2013 3-star defensive tackle Tevin Lawson has committed to TCU, which is a great choice by the talented recruit.
Lawson checks in at 6'4'', 275 pounds, and he's ranked as the No. 13 player from the state of Louisiana, according to the 247Sports Composite. He's going to be a big-time player for the Horned Frogs, and he represents a very big commitment for them.
Here's how his high school head coach explains his potential, per a report from Jeremy Clark of Scout.com:
Nettles told HornedFrogBlitz.com on Tuesday of the type of player Lawson is.
“His upside is his body is something you just don’t get. When he was in the weight room with shoes on he was 6-5, 285 at TCU the other day,” Nettles said. “He’s got really good feet and a good frame; if you look at him you’d think he’s 250. He’s going to add 20 pounds of muscle and be able to run a 4.9 or 5-flat and be a 300-pound guy inside. His potential, you just don’t have many guys with that body type that are athletic and can run and be so explosive. He played a lot of left tackle on offense, if he was 6-6 he probably could’ve stayed at left tackle.”
I can see how some would question why turning down LSU—arguably one of the best college football programs in the country—would be a smart move. While to the untrained eye it may seem like a step down to go from LSU to TCU, there are a variety of factors that make this the right decision on paper.
First is the fact that LSU did a great job of recruiting on the defensive line in 2013. So while Lawson would have been another solid addition for the Tigers, he would have a steep hill to climb in regards to the depth chart at LSU.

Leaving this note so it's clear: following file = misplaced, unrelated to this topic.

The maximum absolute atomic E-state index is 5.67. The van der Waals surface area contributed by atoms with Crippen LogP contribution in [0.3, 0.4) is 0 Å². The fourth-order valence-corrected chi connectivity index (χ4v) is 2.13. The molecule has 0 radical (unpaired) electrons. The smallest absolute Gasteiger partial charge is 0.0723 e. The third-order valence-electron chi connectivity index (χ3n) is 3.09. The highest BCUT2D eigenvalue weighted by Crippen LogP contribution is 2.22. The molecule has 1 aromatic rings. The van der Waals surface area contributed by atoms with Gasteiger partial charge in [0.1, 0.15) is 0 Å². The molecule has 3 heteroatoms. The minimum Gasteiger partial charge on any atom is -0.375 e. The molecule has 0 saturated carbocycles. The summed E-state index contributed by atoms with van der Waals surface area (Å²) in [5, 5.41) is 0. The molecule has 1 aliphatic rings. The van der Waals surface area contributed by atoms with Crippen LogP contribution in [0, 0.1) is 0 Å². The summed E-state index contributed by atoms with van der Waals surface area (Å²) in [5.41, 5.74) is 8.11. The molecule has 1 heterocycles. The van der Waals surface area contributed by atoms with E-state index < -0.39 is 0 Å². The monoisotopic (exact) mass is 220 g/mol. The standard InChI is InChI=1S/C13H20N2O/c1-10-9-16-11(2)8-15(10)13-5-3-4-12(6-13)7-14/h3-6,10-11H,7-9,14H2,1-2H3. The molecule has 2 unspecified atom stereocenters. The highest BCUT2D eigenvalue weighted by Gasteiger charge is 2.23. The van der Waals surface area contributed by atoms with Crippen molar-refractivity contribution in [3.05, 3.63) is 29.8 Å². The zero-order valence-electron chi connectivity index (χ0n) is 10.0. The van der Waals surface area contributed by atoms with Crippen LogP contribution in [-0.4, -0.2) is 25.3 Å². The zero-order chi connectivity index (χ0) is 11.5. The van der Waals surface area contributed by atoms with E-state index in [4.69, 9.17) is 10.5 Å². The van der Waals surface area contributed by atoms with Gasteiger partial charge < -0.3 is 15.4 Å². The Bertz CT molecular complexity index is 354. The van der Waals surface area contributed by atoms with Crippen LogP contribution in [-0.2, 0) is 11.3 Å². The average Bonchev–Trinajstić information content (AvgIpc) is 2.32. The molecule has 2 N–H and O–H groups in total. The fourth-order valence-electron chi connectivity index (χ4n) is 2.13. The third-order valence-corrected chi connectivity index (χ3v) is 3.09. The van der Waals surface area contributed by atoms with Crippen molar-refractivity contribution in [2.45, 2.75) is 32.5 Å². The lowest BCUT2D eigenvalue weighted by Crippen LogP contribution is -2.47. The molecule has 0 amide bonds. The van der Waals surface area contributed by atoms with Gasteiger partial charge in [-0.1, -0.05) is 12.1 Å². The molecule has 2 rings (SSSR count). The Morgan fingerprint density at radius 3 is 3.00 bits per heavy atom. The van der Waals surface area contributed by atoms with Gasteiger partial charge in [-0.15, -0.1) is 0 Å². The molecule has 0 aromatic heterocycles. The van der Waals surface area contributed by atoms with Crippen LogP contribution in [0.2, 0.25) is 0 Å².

Ego Ferguson and Anthony Johnson should be the guys for LSU for 2013, but the Tigers were also able to sign 4-star defensive tackle Greg Gilmore, who has superstar potential, and 4-star Maquedius Bain, who checks in at 6'3'', 308 pounds. The Tigers are really set at defensive tackle, so Lawson would essentially be looking at a backup role where he would rarely see snaps on game days.
While TCU also has great depth in addition to a very strong defensive line front, Lawson has the size to come in and be a big-time backup right away. In time he could compete for starting minutes once Chucky Hunter moves on. Lawson could also challenge Davion Pierson for snaps. Overall, Lawson could be featured a little bit more at TCU, where at LSU he would be one of a few great defensive linemen.
The other big factor here was that LSU wanted Lawson to grayshirt, according to Clark's report:
The Tigers approached Lawson late in the process about the possibility of accepting a grayshirt offer. Two days before signing day, Lawson opened his recruitment back up.
While some may advocate for grayshirting as a good option, I would argue that taking the scholarship offer from TCU, getting into the program right away and not having to pay for that first semester of college on your own is actually the smarter option—even if it means turning down the chance to play at LSU.
It's not as if TCU doesn't have a good football program, and the Horned Frogs are very strong defensively. In the end, Lawson still has the chance to make an impact on a good defense, and he'll play in some meaningful games.
In the meantime, he won't have to take the risk of grayshirting, he'll get the benefit of being a full-time student on a scholarship right away (which is huge from an education standpoint), and he'll be an official member of the football team—with his spot on the roster intact.
I can't blame a kid for choosing that route, because it's actually the smarter way to go.
For the Horned Frogs, this is a big pickup. For LSU, all the Tigers can do is tip their cap and wish him the best of luck.
Either way, it was the smart move by Lawson.